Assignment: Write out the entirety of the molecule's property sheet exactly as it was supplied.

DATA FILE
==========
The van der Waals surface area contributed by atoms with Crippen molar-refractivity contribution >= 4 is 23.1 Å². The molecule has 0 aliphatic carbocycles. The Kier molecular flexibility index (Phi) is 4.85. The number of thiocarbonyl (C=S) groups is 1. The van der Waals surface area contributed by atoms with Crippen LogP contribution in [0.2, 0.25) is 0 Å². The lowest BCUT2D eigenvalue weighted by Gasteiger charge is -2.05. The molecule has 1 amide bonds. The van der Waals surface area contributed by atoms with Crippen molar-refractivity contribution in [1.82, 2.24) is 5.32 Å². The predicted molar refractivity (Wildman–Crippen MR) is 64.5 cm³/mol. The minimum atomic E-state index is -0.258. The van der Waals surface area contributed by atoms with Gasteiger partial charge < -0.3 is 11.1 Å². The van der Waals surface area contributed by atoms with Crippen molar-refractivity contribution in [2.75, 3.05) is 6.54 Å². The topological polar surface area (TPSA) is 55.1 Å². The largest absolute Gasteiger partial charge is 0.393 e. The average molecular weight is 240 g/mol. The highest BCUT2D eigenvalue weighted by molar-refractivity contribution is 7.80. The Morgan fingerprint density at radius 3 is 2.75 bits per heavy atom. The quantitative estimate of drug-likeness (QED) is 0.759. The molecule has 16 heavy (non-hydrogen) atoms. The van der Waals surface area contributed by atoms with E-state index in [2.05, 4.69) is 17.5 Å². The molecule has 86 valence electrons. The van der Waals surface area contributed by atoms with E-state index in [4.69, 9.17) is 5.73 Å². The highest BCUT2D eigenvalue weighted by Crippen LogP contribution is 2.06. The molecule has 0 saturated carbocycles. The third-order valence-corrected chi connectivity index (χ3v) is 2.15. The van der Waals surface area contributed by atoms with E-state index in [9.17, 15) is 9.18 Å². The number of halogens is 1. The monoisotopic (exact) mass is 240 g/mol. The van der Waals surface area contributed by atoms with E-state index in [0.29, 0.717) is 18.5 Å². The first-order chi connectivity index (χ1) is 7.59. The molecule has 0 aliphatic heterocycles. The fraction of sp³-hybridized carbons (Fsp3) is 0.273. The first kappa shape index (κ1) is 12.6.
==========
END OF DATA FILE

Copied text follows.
The van der Waals surface area contributed by atoms with Crippen molar-refractivity contribution >= 4 is 23.1 Å². The molecule has 0 aliphatic carbocycles. The Kier molecular flexibility index (Phi) is 4.85. The number of thiocarbonyl (C=S) groups is 1. The van der Waals surface area contributed by atoms with Crippen LogP contribution in [0.2, 0.25) is 0 Å². The lowest BCUT2D eigenvalue weighted by Gasteiger charge is -2.05. The molecule has 1 amide bonds. The van der Waals surface area contributed by atoms with Crippen molar-refractivity contribution in [1.82, 2.24) is 5.32 Å². The predicted molar refractivity (Wildman–Crippen MR) is 64.5 cm³/mol. The minimum atomic E-state index is -0.258. The van der Waals surface area contributed by atoms with Gasteiger partial charge < -0.3 is 11.1 Å². The van der Waals surface area contributed by atoms with Crippen molar-refractivity contribution in [2.75, 3.05) is 6.54 Å². The topological polar surface area (TPSA) is 55.1 Å². The largest absolute Gasteiger partial charge is 0.393 e. The average molecular weight is 240 g/mol. The highest BCUT2D eigenvalue weighted by molar-refractivity contribution is 7.80. The Morgan fingerprint density at radius 3 is 2.75 bits per heavy atom. The quantitative estimate of drug-likeness (QED) is 0.759. The molecule has 16 heavy (non-hydrogen) atoms. The van der Waals surface area contributed by atoms with E-state index in [2.05, 4.69) is 17.5 Å². The molecule has 86 valence electrons. The van der Waals surface area contributed by atoms with E-state index in [4.69, 9.17) is 5.73 Å². The highest BCUT2D eigenvalue weighted by Crippen LogP contribution is 2.06. The molecule has 0 saturated carbocycles. The third-order valence-corrected chi connectivity index (χ3v) is 2.15. The van der Waals surface area contributed by atoms with E-state index in [9.17, 15) is 9.18 Å². The number of halogens is 1. The monoisotopic (exact) mass is 240 g/mol. The van der Waals surface area contributed by atoms with E-state index in [0.29, 0.717) is 18.5 Å². The first-order chi connectivity index (χ1) is 7.59. The molecule has 0 aliphatic heterocycles. The fraction of sp³-hybridized carbons (Fsp3) is 0.273. The first kappa shape index (κ1) is 12.6.